And yesterday the Author saw an interesting factoid in the “On this Day in History” section of the newspaper. On October 11, 1890, the Daughters of the American Revolution was founded (DAR). The Author, in a more naïve time in his life, believed that the DAR was formed to honor the sacrifices of their ancestors in the American Revolution. Instead, the DAR was probably formed in 1890 to differentiate Nativists from the waves of immigrants from Italy and Eastern Europe, those “huddled masses” that only a decade earlier had been welcomed with a message on the Statue of Liberty. We must never forget that it is the diversity and energy of immigrants that makes this country vibrant. See the Author’s post of September 24, 2005, “Americans on Dopamine”.
[v] Mr. Dickens article is reprinted in the “Out of the Box” newsletter from John Mauldin of Investors Insights. The link to Mr. Mauldin’s site is
[vi] Dickens, “Are we at the start of a trend rise in global interest rates?”
[vii] Dickens.
[viii] Dickens. This statement conflicts with the Author’s position that inflation is mainly a monetary event. There is no doubt that higher commodity prices will raise the cost of value-added goods that contain those commodities. The real inflationary question is whether the government will fuel liquidity or contain it. If the profligate US Congress and the President throw more deficit spending at hurricane recovery (and everything else) and continue their tax-cutting policy, then inflation WILL result. But if Washington can employ fiscal discipline (the Author is really trying to say this with a straight face), then the means-reverting mechanism of the commodity markets will take effect, lowering demand and in turn, commodity prices.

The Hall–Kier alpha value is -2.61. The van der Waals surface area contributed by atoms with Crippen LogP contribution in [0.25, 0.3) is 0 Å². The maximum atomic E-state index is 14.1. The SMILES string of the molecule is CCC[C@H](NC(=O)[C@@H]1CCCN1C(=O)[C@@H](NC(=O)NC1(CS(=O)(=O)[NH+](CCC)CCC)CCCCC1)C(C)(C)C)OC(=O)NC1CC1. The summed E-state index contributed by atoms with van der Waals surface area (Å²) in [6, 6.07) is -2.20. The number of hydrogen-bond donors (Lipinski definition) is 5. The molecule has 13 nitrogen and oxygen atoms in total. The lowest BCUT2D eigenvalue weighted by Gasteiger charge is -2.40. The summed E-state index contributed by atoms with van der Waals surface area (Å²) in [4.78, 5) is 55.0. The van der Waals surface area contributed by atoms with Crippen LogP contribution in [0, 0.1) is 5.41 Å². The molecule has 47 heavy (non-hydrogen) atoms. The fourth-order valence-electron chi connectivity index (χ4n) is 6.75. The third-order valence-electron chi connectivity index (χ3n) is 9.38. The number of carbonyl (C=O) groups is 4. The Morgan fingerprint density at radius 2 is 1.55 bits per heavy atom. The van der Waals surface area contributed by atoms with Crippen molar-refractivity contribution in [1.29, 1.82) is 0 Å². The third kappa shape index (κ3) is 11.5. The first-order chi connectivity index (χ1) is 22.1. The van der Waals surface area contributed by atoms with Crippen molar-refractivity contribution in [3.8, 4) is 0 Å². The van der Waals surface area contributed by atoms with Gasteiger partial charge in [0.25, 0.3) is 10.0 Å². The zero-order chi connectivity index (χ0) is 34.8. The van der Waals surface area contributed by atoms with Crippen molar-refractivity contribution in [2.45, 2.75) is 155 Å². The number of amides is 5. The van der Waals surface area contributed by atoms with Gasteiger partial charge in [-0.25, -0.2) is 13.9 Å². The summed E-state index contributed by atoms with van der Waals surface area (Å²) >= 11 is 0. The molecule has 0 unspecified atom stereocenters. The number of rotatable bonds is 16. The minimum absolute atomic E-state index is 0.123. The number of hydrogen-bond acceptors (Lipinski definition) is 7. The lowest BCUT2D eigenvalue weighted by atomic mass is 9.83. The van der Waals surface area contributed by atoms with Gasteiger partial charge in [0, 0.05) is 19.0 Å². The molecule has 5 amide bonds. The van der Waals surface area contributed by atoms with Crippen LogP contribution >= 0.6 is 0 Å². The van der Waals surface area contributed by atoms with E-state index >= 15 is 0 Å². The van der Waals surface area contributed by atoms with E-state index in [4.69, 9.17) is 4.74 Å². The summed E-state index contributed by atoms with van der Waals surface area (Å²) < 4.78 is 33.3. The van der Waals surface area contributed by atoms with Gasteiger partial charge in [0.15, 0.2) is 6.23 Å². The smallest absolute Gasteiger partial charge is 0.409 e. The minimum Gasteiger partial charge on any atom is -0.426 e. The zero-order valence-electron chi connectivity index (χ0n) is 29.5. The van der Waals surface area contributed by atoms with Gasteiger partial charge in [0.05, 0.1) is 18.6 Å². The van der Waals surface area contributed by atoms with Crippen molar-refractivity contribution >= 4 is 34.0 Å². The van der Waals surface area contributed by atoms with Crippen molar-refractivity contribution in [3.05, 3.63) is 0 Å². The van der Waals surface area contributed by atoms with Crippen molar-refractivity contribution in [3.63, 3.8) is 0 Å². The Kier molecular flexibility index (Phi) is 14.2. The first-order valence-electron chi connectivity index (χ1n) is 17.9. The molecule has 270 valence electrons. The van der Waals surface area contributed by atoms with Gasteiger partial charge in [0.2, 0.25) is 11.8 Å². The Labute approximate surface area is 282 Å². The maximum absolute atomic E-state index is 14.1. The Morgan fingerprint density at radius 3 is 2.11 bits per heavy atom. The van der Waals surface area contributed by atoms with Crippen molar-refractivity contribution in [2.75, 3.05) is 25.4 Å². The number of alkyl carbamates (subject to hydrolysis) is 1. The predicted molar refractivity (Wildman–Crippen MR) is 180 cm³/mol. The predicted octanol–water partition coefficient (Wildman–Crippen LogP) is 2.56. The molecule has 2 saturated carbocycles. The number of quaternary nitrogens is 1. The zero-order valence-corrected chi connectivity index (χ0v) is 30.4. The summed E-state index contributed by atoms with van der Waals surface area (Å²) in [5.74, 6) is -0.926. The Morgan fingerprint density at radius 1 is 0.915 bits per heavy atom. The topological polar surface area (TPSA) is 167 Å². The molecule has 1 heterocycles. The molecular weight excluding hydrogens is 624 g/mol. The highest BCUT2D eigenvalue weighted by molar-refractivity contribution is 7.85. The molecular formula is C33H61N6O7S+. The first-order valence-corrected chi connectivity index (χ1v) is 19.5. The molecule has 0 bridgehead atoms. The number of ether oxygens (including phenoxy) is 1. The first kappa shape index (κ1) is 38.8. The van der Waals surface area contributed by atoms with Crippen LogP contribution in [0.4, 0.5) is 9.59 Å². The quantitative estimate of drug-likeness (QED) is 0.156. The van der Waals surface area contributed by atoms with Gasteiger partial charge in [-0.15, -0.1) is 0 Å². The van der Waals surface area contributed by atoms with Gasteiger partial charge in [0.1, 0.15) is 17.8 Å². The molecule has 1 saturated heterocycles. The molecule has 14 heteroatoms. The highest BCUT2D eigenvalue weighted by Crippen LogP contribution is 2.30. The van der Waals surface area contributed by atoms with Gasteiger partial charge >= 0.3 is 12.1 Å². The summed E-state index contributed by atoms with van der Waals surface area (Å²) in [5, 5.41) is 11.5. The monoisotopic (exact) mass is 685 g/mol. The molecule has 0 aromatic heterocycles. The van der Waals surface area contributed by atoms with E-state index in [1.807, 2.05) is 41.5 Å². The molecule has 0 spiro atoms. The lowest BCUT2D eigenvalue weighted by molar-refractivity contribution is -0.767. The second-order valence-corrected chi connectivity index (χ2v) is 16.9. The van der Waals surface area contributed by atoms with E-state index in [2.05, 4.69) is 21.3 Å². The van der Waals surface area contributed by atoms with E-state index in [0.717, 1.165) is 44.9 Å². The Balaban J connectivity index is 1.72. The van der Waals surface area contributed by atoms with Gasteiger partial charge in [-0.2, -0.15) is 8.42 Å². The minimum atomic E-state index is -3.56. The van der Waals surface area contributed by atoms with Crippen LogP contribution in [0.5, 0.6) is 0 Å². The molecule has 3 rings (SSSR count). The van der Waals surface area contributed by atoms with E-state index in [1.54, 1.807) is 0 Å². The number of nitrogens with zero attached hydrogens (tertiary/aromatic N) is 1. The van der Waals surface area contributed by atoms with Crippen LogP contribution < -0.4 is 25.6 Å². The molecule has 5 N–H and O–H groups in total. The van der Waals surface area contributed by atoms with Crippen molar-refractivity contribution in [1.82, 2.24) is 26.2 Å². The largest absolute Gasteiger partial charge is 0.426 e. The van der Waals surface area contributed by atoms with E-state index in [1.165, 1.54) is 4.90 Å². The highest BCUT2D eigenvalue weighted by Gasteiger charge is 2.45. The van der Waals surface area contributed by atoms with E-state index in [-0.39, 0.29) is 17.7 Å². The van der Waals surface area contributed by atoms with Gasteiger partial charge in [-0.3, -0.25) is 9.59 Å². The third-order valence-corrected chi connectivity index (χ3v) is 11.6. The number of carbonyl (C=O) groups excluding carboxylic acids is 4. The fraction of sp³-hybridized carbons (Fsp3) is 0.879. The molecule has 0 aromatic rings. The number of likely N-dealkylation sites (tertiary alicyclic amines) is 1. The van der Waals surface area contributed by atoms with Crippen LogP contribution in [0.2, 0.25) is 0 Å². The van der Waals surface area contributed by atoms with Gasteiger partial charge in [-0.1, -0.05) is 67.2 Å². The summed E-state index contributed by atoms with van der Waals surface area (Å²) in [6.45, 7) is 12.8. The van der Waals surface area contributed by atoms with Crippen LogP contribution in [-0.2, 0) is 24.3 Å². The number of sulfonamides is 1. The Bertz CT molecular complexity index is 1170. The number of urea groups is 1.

Case closer to home. New Mexico politicians are lining up in front of the news cameras pitching gasoline tax rebates or suspensions in gas taxes to “ease the pain” of high fuel prices. The Author recognizes that the pain is real for some people, just a hangnail for others. But this pain is the market in operation. It must hurt. It is the pain of learning a good lesson. Americans must respond to these prices by changing their behavior and entrepreneurs must be incentivized to find alternatives to high fuel consumption. (And the environment must be protected!) If there were another way, the Author would like to hear it. Really. The Author welcomes well-reasoned and constructive criticism. But no ranting. The Desert of the Real is hot enough. No flames needed.